Lynn O'Shaughnessy

If you're the parents of a student who has just one more year to go in high school, you might be telling yourself the worst is over.

Kids who are now seniors have slogged through three years of grueling curriculum and can boast that they have survived the much-feared SAT. In their spare time, many of these teenagers have probably racked up enough volunteer hours to impress a saint. Just about all that's left for these kids is filling out the college applications, which schools will accept as early as this fall, and then waiting for fat acceptance letters.

But wait. There is the little matter of paying the bills, which unfortunately is often pushed aside until the acceptance verdicts are in.

While many students do a great job of positioning themselves to get into the best schools possible, their families often flunk a task that is critically important: Maximizing the chances for financial aid.

Mastering the college financial aid process can be far more challenging than impressing admission officers.

In one survey, 99 percent of college financial aid officers said that families don't understand how the system works. But figuring this out could determine where you can afford to send your child.

"Depending on how you answer questions on the forms - either yes or no - may affect your aid by thousands of dollars," said Kalman A. Chany, the author of "Paying for College Without Going Broke, 2006 Edition" and president of Campus Consultants in New York.

If you've got a teenager at home, the sooner you learn about how financial aid is doled out, the better your chances of grabbing free money. Here are some tips to get you started:

- Pay attention to the financial aid clock. While there are lots of ways to boost a financial aid package, you need to start planning sooner than you may think. That's because a college is going to examine your financial picture in the calendar year before your child starts college. For a child starting college in the fall of 2007, the relevant year would be 2006. If a student enters college two years from now, the critical year would be the 2007 calendar year.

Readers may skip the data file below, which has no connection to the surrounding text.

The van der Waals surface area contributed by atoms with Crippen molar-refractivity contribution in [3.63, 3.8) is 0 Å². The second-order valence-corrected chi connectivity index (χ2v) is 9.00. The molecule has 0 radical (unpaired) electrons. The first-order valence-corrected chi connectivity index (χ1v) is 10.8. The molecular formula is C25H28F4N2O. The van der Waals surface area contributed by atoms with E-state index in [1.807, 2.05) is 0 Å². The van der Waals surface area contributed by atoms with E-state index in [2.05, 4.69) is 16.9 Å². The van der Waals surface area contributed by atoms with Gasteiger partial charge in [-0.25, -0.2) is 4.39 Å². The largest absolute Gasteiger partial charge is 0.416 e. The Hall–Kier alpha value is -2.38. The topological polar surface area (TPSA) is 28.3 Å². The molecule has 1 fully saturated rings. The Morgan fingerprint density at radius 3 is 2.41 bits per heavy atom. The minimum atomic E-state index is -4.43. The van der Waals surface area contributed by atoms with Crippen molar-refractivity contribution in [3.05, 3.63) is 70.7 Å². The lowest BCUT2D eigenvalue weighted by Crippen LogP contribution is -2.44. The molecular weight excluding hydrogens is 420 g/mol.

What you want to do is reduce the appearance of income and assets in the first critical calendar year. During this 12-month period, you should avoid, if possible, selling mutual funds, stocks, bonds and other investments that could generate capital gains that can hurt in the aid calculations.

If you have a car loan or you carry a balance on your credit card, consider paying it down. By eliminating debt, you'll reduce the amount of cash in accounts that you have to report on your financial aid forms. If you're anticipating a year-end bonus, see if you can arrange it before the start of your base year.


Lynn O'Shaughnessy

Lynn O'Shaughnessy is the author of Retirement Bible.

Be the first to read Lynn O'Shaughnessy's column. Sign up today and receive Townhall.com delivered each morning to your inbox.